There may be enough water on the moon for astronauts to use
Water on the moon may be more abundant and accessible than previously thought, which could be good news for future astronauts.
Paul Hayne of the University of Colorado at Boulder and his team used camera images and temperature measurements taken with NASA's Lunar Reconnaissance Orbiter to image cold, permanently shadowed regions on the moon that are believed to be due to ice most likely ice included their lack of sunlight.
Although there is much evidence of the presence of water on the moon, it was previously believed that these "cold traps" were limited to deep, kilometers-wide craters. However, the team found that there are also micro-cold traps – areas in the meter and millimeter range that are permanently shaded and therefore could contain more accessible ice. Overall, the researchers estimate that cold traps take up about 40,000 square kilometers or about 0.1 percent of the moon's surface.
"We are seeing billions and billions of these cold traps on previously unknown scales," says Hayne. “This offers the possibility of extracting ice much more easily. We think this is revolutionary in terms of what will be possible for astronauts on the moon. "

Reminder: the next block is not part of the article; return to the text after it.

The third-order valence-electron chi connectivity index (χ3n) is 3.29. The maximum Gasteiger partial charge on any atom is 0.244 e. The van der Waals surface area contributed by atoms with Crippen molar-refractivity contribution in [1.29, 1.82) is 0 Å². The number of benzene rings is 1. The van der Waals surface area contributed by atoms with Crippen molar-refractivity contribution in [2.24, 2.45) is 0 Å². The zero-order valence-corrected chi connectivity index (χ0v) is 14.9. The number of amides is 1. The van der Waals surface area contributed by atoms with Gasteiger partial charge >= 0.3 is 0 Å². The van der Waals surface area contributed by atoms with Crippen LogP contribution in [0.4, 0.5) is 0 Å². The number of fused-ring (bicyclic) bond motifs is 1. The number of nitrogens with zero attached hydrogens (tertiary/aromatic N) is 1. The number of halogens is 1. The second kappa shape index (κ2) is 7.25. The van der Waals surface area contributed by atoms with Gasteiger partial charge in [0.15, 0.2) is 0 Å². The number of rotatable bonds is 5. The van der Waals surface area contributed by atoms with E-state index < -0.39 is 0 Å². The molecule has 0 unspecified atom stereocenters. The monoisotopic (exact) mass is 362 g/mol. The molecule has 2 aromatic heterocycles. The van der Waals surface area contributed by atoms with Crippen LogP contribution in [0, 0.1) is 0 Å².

A separate study also confirmed the presence of water ice (H2O) instead of hydroxyl (OH), which earlier observations could not distinguish between. Casey Honniball of NASA's Goddard Space Flight Center in Maryland and her colleagues used the agency's SOFIA telescope, mounted on an airplane, to get a clearer view through the Earth's atmosphere and detect a spectral signature unique to water. "I screamed with excitement," says Honniball.
According to Honniball, the readings are consistent with the presence of individual water molecules contained in grains on the lunar surface. "This form of water is expected to be widespread on the surface," she says.
"Water is central to human life, but it is expensive to put into space," says Honniball. "If we find water on the moon, we can use the water that is available instead of bringing the water with us."
However, it's still not clear how stable water is in this form over long periods of time, says William Bottke of the Southwest Research Institute in Colorado. "Astronauts could also have great difficulty extracting this water," he says. "For example, to fill a bottle, the astronauts may have to process thousands of kilograms of stones."
Journal references: Nature Astronomy, DOI: 10.1038 / s41550-020-1198-9; 10.1038 / s41550-020-01222-x
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